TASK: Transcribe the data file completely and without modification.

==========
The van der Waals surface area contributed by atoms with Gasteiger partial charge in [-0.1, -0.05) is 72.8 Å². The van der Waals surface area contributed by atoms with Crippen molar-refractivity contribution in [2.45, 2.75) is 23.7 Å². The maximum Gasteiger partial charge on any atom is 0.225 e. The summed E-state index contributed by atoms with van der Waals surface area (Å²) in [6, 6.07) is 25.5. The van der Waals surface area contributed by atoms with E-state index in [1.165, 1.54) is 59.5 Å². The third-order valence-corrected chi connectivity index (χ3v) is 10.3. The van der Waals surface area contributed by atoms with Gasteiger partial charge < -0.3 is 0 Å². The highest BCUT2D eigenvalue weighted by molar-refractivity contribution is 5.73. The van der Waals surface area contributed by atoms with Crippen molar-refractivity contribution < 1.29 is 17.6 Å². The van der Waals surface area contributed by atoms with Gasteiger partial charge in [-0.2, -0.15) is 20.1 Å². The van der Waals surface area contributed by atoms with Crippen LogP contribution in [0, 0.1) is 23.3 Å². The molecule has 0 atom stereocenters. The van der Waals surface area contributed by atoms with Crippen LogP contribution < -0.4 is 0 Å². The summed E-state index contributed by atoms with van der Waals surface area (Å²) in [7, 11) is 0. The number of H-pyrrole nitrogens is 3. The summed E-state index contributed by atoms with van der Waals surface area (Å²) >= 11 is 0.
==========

The van der Waals surface area contributed by atoms with Gasteiger partial charge in [-0.1, -0.05) is 72.8 Å². The van der Waals surface area contributed by atoms with Crippen molar-refractivity contribution in [2.45, 2.75) is 23.7 Å². The maximum Gasteiger partial charge on any atom is 0.225 e. The summed E-state index contributed by atoms with van der Waals surface area (Å²) in [6, 6.07) is 25.5. The van der Waals surface area contributed by atoms with E-state index in [1.165, 1.54) is 59.5 Å². The third-order valence-corrected chi connectivity index (χ3v) is 10.3. The van der Waals surface area contributed by atoms with Gasteiger partial charge < -0.3 is 0 Å². The highest BCUT2D eigenvalue weighted by molar-refractivity contribution is 5.73. The van der Waals surface area contributed by atoms with Crippen molar-refractivity contribution < 1.29 is 17.6 Å². The van der Waals surface area contributed by atoms with Gasteiger partial charge in [-0.2, -0.15) is 20.1 Å². The van der Waals surface area contributed by atoms with Crippen LogP contribution in [0, 0.1) is 23.3 Å². The molecule has 0 atom stereocenters. The van der Waals surface area contributed by atoms with Crippen LogP contribution < -0.4 is 0 Å². The summed E-state index contributed by atoms with van der Waals surface area (Å²) in [7, 11) is 0. The number of H-pyrrole nitrogens is 3. The summed E-state index contributed by atoms with van der Waals surface area (Å²) >= 11 is 0.